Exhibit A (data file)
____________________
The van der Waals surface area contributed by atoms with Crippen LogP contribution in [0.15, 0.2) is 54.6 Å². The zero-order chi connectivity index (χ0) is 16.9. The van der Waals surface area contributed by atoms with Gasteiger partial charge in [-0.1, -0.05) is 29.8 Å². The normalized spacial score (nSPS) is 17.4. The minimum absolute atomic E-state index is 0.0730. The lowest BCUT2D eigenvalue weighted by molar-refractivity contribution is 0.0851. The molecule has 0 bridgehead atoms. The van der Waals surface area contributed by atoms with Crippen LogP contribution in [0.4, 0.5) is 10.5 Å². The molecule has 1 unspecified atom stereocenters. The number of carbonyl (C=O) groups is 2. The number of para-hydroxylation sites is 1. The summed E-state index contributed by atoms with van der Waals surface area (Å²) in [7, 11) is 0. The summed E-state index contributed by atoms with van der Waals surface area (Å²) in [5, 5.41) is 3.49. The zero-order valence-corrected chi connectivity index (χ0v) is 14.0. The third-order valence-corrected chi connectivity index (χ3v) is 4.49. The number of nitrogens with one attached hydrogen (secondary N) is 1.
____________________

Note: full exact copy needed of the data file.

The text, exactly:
The van der Waals surface area contributed by atoms with Crippen LogP contribution in [0.15, 0.2) is 54.6 Å². The zero-order chi connectivity index (χ0) is 16.9. The van der Waals surface area contributed by atoms with Gasteiger partial charge in [-0.1, -0.05) is 29.8 Å². The normalized spacial score (nSPS) is 17.4. The minimum absolute atomic E-state index is 0.0730. The lowest BCUT2D eigenvalue weighted by molar-refractivity contribution is 0.0851. The molecule has 0 bridgehead atoms. The van der Waals surface area contributed by atoms with Crippen LogP contribution in [0.4, 0.5) is 10.5 Å². The molecule has 1 unspecified atom stereocenters. The number of carbonyl (C=O) groups is 2. The number of para-hydroxylation sites is 1. The summed E-state index contributed by atoms with van der Waals surface area (Å²) in [7, 11) is 0. The summed E-state index contributed by atoms with van der Waals surface area (Å²) in [5, 5.41) is 3.49. The zero-order valence-corrected chi connectivity index (χ0v) is 14.0. The third-order valence-corrected chi connectivity index (χ3v) is 4.49. The number of nitrogens with one attached hydrogen (secondary N) is 1.